Doug Dean, III, PhD – Slide of the Week

Doug Dean, PhD - Slide of the Week

Title: Mapping white matter microstructure in the one month human brain

Legend: Infants underwent magnetic resonance imaging (MRI) at 1-month of age and measures of white matter microstructure were calculated using diffusion tensor imaging (DTI) and a novel diffusion imaging technique termed NODDI (neurite orientation dispersion and density imaging). The image on the left highlights the average white matter microstructure of the 1-month infant brain. The figure on the right demonstrates age related changes of the diffusion imaging measures for different brain regions across the first weeks of life.

Citation: Dean DC 3rd, Planalp EM, Wooten W, Adluru N, Kecskemeti SR, Frye C, Schmidt CK, Schmidt NL, Styner MA, Goldsmith HH, Davidson RJ, Alexander AL. (2017). Mapping White Matter Microstructure in the One Month Human Brain. Science Reports, 29;7(1):9759. doi: 10.1038/s41598-017-09915-6.

Abstract: White matter microstructure, essential for efficient and coordinated transmission of neural communications, undergoes pronounced development during the first years of life, while deviations to this neurodevelopmental trajectory likely result in alterations of brain connectivity relevant to behavior. Hence, systematic evaluation of white matter microstructure in the normative brain is critical for a neuroscientific approach to both typical and atypical early behavioral development. However, few studies have examined the infant brain in detail, particularly in infants under 3 months of age. Here, we utilize quantitative techniques of diffusion tensor imaging and neurite orientation dispersion and density imaging to investigate neonatal white matter microstructure in 104 infants. An optimized multiple b-value diffusion protocol was developed to allow for successful acquisition during non-sedated sleep. Associations between white matter microstructure measures and gestation corrected age, regional asymmetries, infant sex, as well as newborn growth measures were assessed. Results highlight changes of white matter microstructure during the earliest periods of development and demonstrate differential timing of developing regions and regional asymmetries. Our results contribute to a growing body of research investigating the neurobiological changes associated with neurodevelopment and suggest that characteristics of white matter microstructure are already underway in the weeks immediately following birth.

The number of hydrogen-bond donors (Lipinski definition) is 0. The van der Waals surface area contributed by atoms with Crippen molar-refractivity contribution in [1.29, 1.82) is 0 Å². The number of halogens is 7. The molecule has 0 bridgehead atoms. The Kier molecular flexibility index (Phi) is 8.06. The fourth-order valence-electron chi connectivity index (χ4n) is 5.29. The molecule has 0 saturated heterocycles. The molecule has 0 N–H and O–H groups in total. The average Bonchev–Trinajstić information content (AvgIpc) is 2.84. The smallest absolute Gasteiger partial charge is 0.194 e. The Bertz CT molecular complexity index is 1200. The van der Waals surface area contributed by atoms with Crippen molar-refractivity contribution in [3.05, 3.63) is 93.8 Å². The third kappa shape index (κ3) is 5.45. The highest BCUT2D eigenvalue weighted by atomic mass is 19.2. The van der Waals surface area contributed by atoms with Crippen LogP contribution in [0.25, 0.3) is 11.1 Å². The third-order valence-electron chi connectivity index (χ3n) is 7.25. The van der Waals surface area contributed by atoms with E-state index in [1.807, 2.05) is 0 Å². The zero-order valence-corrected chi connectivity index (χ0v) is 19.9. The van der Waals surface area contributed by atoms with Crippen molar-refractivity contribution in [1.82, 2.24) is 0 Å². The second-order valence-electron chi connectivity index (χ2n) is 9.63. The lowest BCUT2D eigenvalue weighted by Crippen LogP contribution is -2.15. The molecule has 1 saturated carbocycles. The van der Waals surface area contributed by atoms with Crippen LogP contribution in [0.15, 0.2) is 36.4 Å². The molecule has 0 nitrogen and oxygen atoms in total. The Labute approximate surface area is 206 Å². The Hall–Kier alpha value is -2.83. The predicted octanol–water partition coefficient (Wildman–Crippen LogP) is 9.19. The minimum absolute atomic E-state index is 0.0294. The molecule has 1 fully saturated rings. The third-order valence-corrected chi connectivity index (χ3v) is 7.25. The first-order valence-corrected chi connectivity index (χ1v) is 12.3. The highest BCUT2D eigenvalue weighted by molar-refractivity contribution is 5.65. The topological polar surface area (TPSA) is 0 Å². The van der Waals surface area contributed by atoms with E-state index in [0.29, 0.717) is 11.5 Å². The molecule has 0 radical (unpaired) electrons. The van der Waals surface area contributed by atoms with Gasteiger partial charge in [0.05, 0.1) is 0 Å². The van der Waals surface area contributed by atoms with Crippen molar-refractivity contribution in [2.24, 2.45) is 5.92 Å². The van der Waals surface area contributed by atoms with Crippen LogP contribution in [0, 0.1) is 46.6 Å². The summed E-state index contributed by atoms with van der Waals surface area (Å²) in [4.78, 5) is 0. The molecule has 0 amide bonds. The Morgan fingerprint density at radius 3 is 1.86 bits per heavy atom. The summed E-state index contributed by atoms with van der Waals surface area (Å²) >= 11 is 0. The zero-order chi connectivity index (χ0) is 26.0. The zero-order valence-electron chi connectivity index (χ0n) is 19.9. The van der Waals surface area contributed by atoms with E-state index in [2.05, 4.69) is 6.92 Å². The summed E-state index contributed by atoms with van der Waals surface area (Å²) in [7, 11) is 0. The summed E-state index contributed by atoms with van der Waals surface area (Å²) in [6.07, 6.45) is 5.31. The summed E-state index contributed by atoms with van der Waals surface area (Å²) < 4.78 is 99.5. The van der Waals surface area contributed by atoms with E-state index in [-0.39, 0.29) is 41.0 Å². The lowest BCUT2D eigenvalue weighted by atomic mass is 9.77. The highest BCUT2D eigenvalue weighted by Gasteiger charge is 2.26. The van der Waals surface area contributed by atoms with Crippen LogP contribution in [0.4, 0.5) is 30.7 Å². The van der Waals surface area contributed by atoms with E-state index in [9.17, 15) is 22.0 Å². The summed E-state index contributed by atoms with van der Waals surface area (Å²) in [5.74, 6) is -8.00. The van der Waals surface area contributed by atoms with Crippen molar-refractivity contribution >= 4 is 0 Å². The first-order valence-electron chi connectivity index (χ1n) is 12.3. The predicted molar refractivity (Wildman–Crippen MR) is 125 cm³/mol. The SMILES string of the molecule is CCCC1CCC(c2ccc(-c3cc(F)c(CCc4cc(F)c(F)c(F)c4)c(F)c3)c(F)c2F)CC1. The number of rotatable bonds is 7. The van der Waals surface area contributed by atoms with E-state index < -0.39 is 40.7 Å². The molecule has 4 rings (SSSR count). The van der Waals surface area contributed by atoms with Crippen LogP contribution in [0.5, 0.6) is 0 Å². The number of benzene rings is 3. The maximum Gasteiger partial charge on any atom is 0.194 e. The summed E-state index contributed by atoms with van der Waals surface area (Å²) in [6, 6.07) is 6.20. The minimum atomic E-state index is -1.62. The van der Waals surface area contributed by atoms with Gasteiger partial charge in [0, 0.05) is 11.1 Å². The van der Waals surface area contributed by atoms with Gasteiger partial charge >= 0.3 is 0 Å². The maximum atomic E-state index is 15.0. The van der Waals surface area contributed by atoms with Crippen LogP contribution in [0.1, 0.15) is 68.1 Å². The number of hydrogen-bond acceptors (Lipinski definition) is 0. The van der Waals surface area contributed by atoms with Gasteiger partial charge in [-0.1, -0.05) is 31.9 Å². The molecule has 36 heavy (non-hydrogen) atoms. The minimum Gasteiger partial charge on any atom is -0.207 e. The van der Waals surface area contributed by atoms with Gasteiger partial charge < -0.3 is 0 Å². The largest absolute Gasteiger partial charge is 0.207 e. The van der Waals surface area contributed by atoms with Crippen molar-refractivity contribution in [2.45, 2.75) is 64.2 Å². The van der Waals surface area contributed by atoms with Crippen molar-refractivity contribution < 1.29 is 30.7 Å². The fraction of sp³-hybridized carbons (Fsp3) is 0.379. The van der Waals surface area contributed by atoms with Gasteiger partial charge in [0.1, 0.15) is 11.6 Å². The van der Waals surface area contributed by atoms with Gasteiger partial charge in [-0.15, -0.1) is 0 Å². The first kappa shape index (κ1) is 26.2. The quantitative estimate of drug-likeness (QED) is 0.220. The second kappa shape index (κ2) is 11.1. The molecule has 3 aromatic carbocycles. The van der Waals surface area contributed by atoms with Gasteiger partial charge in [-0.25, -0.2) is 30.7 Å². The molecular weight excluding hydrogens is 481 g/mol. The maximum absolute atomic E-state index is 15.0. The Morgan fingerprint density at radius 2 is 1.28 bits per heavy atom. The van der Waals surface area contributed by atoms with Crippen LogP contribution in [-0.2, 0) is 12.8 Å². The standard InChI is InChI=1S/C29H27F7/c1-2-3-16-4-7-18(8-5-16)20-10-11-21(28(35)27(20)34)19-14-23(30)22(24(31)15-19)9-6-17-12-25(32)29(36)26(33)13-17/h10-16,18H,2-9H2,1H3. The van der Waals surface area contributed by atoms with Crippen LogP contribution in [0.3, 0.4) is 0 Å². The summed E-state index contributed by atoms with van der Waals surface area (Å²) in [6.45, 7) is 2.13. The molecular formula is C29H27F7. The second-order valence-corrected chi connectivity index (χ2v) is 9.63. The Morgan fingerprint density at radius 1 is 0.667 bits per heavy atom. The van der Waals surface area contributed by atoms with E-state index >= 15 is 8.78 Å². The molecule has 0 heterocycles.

About the Lab: Doug’s research focuses on the development and application of novel quantitative magnetic resonance imaging (MRI) methods to measure and evaluate the brain structure throughout early neurodevelopment and aging. He is particularly experienced in pediatric imaging, scanning more than 800 infants and young children (3 months to 12 years) during his graduate work. His current research is focused on examining how the white matter microstructure of the brain develops across the early development and how these microstructural processes are related to changes in cognition and behavior.

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